With Heart Problem Solved, He Doesn’t Miss a Beat
In his free time Gary Bennet enjoys riding his Gold Wing motorcycle.
For more than 20 years, Gary Bennet would have what he called “the jitters,” or find himself perspiring for no apparent reason, and have to sit down until he felt normal.
“I could be doing anything,” said Bennet, who lives in West Branch and retired in April from a career as a paramedic. “One time I was taking a patient’s vital signs, and I suddenly started to drip, drip, drip.”
Then, six years ago, when Bennet was about to have surgery on his wrist, his doctor ordered an electrocardiogram and discovered he had atrial fibrillation, or AFib.
In AFib, the heartbeat is too fast, too slow or chaotic. The heart can’t properly pump blood and deliver oxygen to the body. If not resolved, AFib can cause blood to pool in the heart and form a clot, increasing the danger of stroke or embolism.
“For months, I was in AFib more than I was out,” Bennet said. As tests such as an echocardiogram and heart monitoring were used to track his symptoms, his doctors tried to determine the right medications and dosages to control his heartbeat.
“I was always out of breath and sweating,” he said. “It affected my work. I’d come home and crash on the couch, get up and go to bed, get up and go to work, come home and do it all over again the next day.”
Some time earlier, he had met Electrophysiologist Nilofar Islam, M.D., a cardiologist who specializes in heart rhythm disorders. They had discussed a minimally invasive procedure used to correct AFib.
“From the very first time I met Dr. Islam, I absolutely respected her,” he said. “We started talking and she listened, then she explained everything to me and my wife and made it very clear. I really felt comfortable and had no anxiety about doing what she suggested.”
Dr. Islam performed a cardiac catheter ablation, and Bennet’s heart rhythm was normal for three and a half years. When his AFib returned, he had the procedure again at another hospital. AFib patients are at risk for developing future arrhythmias such as atrial flutter or AFib from another location.
By that time, he was getting ready to retire. He wanted to spend more time honoring military veterans as part of the Patriot Guards, building schools with his church’s international missions program, and spending time with his family, especially his 10-year-old grandson. He was glad to have more strength and energy, and not need to wonder when atrial fibrillation was going to strike.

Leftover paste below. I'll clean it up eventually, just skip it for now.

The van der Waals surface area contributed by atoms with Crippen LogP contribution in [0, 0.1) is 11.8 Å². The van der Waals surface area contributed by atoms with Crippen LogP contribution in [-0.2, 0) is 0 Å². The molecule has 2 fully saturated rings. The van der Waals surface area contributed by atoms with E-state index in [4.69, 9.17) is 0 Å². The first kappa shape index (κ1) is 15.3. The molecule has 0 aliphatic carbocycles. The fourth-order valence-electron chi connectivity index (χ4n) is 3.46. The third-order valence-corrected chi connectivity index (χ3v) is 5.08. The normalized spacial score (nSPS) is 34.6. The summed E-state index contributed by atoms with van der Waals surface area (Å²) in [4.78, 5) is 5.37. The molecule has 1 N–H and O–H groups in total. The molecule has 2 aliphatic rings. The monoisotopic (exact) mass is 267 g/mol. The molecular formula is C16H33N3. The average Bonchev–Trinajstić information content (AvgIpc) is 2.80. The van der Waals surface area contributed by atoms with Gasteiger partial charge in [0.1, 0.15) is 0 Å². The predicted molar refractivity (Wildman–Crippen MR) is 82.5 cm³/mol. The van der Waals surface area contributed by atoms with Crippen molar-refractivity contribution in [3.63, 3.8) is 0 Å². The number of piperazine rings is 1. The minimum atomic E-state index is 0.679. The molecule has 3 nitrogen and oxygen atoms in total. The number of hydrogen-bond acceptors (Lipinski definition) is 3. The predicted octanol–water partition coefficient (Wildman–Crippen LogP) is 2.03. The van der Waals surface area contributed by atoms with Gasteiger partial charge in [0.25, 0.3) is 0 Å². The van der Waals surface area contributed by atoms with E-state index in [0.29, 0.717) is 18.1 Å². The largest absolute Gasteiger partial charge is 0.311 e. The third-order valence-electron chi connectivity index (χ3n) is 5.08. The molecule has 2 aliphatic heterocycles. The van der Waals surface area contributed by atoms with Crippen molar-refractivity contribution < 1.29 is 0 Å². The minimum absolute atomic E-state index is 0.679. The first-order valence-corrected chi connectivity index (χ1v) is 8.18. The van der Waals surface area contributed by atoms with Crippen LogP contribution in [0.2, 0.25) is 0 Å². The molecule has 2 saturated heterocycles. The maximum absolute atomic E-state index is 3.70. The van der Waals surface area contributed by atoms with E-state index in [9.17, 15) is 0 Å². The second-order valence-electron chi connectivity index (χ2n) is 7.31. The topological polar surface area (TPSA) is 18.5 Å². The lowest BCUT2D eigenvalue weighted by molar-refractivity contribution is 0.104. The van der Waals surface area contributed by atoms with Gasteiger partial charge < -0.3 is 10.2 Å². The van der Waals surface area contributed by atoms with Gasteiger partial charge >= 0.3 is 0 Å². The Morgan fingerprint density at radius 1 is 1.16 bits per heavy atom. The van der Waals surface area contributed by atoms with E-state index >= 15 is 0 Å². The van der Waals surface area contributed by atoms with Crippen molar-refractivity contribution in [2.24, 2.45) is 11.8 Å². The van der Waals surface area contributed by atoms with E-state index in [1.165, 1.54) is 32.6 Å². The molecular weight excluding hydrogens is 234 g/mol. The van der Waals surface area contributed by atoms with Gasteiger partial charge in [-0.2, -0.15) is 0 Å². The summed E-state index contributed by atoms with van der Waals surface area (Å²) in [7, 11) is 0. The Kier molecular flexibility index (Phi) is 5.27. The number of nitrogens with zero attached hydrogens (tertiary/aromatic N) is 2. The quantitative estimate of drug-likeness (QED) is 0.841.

When Bennet’s AFib came back for the third time just a few months later, he decided to return to Dr. Islam. By then, she had joined the comprehensive cardiovascular team at MidMichigan Medical Center–Midland, bringing her extensive diagnostic experience and insight to the Medical Center’s new electrophysiology (EP) laboratory, which is specially equipped to offer every diagnostic and therapeutic EP procedure. With these capabilities and two electrophysiologists on staff, the program has the best resources in the region.
“I am here because I trust you,” he told her. “I want to ask you a question, and I want you to be 100 percent honest. Is atrial fibrillation something I need to live with? If you say it is, I’ll just turn it over to God and I’ll be done,” Bennet said. “But if you tell me it can be fixed, I want to talk about it.”
Dr. Islam took the time to address Bennet’s every question or concern. He said she has a wealth of information, and it was clear she wanted to make sure her patients were well informed and understood how she could fix their problem.
“Treatment of atrial fibrillation with cardiac catheter ablation is one area of cardiology where we can truly cure the patient, not just alleviate the symptoms,” she explained. “Many people with arrhythmia symptoms come in frustrated, but go home dramatically better, often without the need for long-term medications.”
A short time later, Dr. Islam performed a cardiac ablation procedure, and also implanted a pacemaker, at MidMichigan Medical Center–Midland. With the lab’s advanced technology, she was able to test each area of his heart, locate and remove all the problems, and confirm successful treatment.
Bennet stayed overnight, went home the next day, and hasn’t had any problems since. “I have more energy, and people have even told me my color is better. I anticipate being able to stop taking heart medication,” he said.
“When I asked Dr. Islam if atrial fibrillation was something I had to live with, she said no, it wasn’t. She said she could fix it, and she did.”
MidMichigan Health offers a full array of heart and vascular services, including open heart surgery, vascular surgery, electrophysiology for heart rhythm problems and advanced interventional procedures. For more information, visit www.midmichigan.org/heart.